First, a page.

This could lead to blindness if you don’t act fast
According to the Centers for Disease Control, more than 795,000 Americans suffer a stroke each year, resulting in around 140,000 deaths. Unless immediately treated, stroke survivors often suffer from brain damage and the resulting effects may even lead to blindness.
The Stroke Foundation estimates approximately one in every three stroke survivors now suffer from vision loss. Since the loss of vision is caused by brain damage, glasses or contact lenses often do not help recovering stroke patients. However, it is possible to recover some lost vision up to a couple months after the stroke.
What can you do?
“Anyone can suffer a stroke,” says Dr. Ziad Darkhabani, interventional neurologist at Aurora BayCare Medical Center in Green Bay, WI. “There are warning signs to look for, but they’re not always present at the time of a stroke. It’s important to remember the acronym B.E. F.A.S.T. if you suspect someone is having a stroke.”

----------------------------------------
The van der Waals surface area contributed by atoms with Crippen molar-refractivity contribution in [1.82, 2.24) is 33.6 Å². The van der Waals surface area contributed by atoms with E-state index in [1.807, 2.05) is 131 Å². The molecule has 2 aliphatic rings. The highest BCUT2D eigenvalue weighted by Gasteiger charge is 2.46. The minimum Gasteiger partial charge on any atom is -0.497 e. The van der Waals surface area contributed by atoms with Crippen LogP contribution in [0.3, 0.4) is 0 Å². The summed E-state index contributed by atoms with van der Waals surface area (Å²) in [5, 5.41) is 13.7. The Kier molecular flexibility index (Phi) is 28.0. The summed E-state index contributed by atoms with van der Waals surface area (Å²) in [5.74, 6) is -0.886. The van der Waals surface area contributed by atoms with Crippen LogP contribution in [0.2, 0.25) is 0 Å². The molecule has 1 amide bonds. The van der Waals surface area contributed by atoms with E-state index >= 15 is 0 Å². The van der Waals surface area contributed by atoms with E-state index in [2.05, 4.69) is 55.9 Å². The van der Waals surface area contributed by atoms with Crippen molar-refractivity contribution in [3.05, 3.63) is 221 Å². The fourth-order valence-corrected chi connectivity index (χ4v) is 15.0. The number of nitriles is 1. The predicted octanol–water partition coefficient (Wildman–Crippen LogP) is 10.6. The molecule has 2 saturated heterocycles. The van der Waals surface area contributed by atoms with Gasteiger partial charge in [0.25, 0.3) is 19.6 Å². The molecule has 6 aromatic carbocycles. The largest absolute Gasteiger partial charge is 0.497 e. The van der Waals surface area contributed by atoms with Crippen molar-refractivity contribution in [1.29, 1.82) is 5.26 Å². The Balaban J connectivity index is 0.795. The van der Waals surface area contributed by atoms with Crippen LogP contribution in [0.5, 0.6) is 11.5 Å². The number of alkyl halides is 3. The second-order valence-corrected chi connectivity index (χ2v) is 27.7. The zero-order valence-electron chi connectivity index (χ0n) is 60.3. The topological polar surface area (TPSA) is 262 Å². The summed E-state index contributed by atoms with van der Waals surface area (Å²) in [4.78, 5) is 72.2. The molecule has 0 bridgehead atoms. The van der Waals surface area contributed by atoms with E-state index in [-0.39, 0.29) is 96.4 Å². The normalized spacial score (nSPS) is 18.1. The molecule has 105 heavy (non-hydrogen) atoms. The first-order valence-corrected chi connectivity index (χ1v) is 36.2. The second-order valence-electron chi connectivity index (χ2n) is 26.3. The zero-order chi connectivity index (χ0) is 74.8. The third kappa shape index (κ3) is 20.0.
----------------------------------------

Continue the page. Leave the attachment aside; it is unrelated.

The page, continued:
B: Balance loss
E: Eyes, meaning vision is blurry
F: Face drooping
A: Arm drooping to one side
S: Slurred speech, difficulty speaking or being unable to speak
T: Terrible headache and Time to call 911 if you notice any of the above
If you suspect someone may be experiencing one or more of these symptoms – act immediately. A stroke going unnoticed can cause serious vision loss, brain damage or even death.
You shouldn’t let COVID-19 keep you from seeking the health care you need, especially in an emergency. Advocate Aurora Health has made a Safe Care Promise to take additional steps to keep you safe. Read more here.
About the Author
Cali Nygren, health enews contributor, is a marketing intern for Aurora BayCare with a BA in business administration from the University of Wisconsin – Green Bay. In her spare time, you may find Cali cracking jokes, watching Marvel movies, and spending time with her friends and family.